China gets 91% of its Oil from the Straight, Japan 62%, & many other countries likewise. So why are we protecting the shipping lanes for other countries (many years) for zero compensation. All of these countries should be protecting their own ships on what has always been....— Donald J. Trump (@realDonaldTrump) June 24, 2019
....a dangerous journey. We don’t even need to be there in that the U.S. has just become (by far) the largest producer of Energy anywhere in the world! The U.S. request for Iran is very simple - No Nuclear Weapons and No Further Sponsoring of Terror!— Donald J. Trump (@realDonaldTrump) June 24, 2019
Despite a Federal Reserve that doesn’t know what it is doing - raised rates far too fast (very low inflation, other parts of world slowing, lowering & easing) & did large scale tightening, $50 Billion/month, we are on course to have one of the best Months of June in US history...— Donald J. Trump (@realDonaldTrump) June 24, 2019
Tariffs and cavalier stupidity about world markets is not the problem, interest rates are! Again, nothing is Trump's fault; it's always somebody else what done to him (or the country; l'etat, c'est moi, is Trump's principal of government). Let's look at the analysis of notoriously left-wing and anti-Trump Forbes:....Think of what it could have been if the Fed had gotten it right. Thousands of points higher on the Dow, and GDP in the 4’s or even 5’s. Now they stick, like a stubborn child, when we need rates cuts, & easing, to make up for what other countries are doing against us. Blew it!— Donald J. Trump (@realDonaldTrump) June 24, 2019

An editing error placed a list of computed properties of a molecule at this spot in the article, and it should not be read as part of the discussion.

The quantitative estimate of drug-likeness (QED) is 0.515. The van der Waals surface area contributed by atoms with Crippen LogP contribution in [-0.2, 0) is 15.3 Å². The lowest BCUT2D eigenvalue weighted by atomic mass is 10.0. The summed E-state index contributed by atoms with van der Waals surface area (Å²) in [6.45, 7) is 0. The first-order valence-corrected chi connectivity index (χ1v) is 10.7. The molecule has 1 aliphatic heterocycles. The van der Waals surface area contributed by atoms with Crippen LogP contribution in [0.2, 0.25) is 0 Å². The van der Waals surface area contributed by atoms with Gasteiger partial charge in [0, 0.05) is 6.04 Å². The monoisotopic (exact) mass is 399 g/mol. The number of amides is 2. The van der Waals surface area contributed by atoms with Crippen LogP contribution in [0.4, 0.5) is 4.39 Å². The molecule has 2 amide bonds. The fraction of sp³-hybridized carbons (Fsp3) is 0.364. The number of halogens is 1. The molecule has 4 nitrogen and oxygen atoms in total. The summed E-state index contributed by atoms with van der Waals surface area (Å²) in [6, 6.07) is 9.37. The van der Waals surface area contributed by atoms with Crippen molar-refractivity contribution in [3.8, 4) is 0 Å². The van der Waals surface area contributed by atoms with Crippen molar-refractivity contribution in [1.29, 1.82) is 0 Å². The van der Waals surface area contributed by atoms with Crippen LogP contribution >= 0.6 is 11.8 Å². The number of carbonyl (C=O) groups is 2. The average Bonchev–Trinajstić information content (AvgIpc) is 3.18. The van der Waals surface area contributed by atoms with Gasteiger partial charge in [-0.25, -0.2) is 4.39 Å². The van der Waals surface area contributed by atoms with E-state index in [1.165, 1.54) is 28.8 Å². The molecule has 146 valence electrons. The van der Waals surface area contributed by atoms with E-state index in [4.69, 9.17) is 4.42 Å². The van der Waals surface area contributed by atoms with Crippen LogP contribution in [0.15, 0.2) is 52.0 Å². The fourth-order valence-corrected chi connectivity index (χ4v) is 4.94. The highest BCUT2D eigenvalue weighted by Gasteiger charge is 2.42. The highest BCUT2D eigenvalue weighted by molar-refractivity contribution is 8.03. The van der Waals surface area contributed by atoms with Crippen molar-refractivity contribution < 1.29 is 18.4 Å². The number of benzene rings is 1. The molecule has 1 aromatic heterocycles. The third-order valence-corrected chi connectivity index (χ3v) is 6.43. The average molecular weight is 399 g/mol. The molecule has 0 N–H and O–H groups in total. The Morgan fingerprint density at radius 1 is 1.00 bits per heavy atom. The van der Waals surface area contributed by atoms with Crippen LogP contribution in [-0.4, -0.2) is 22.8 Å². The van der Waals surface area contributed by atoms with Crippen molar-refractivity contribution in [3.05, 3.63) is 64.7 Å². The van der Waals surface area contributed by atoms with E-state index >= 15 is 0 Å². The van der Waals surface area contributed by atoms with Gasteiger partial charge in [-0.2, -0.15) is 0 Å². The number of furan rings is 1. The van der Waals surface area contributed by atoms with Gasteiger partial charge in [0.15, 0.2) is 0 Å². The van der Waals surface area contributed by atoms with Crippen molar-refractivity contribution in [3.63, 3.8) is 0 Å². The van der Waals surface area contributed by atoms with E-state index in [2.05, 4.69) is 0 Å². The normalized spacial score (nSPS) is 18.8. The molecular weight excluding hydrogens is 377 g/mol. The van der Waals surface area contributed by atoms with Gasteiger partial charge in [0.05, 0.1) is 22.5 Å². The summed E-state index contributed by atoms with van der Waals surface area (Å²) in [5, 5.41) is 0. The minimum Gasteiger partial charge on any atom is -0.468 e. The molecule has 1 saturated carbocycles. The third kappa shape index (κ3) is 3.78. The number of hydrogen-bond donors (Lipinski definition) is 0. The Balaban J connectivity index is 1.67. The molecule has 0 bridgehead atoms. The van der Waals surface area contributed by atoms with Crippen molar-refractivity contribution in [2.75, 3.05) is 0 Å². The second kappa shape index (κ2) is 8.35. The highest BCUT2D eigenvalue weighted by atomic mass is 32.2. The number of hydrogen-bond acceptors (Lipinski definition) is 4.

However, despite the concerns, one cannot ignore that much current data is robust. The Fed's primary goals are low and stable inflation and full employment. The U.S. economy looks good on both counts right now. Unemployment is at extremely low levels. Inflation is moderate. It's almost the perfect outcome for the Fed, so why cut rates? In fact, should you even raise them at the economy appears closer to the top of the economic cycle than the bottom?
As much as current data is sound, the Fed must look ahead. Interest rate policies are estimated to take around a year to have a real impact on the economy. Looking ahead, the picture may be less rosy. Indeed, the yield curve is inverted, a bad sign. Though the outcome of tariffs is uncertain, estimates suggest they could be a drag on the economy as prices rise. Tariffs are perhaps not enough to prompt a rate cut in isolation, but still a negative should they persist. Furthermore, manufacturing data appears soft. Weak manufacturing is a problem, because manufacturing output can be a big swing factor for the economy. Even in a weak economy, consumers will still spend money. However, manufacturing in certain sectors at rocky times for the economy can all but grind to a halt. Production stops, materials aren't purchased and workers are fired or see their hours cut. Companies sell-through ready-made inventory to preserve cash. That's the kind of sharp move that can cause a recession. Nonetheless, we should not ignore that even though a lot of signals suggest economic risk, equity markets remain quite optimistic, in contrast to the bond market's concerned take on the future.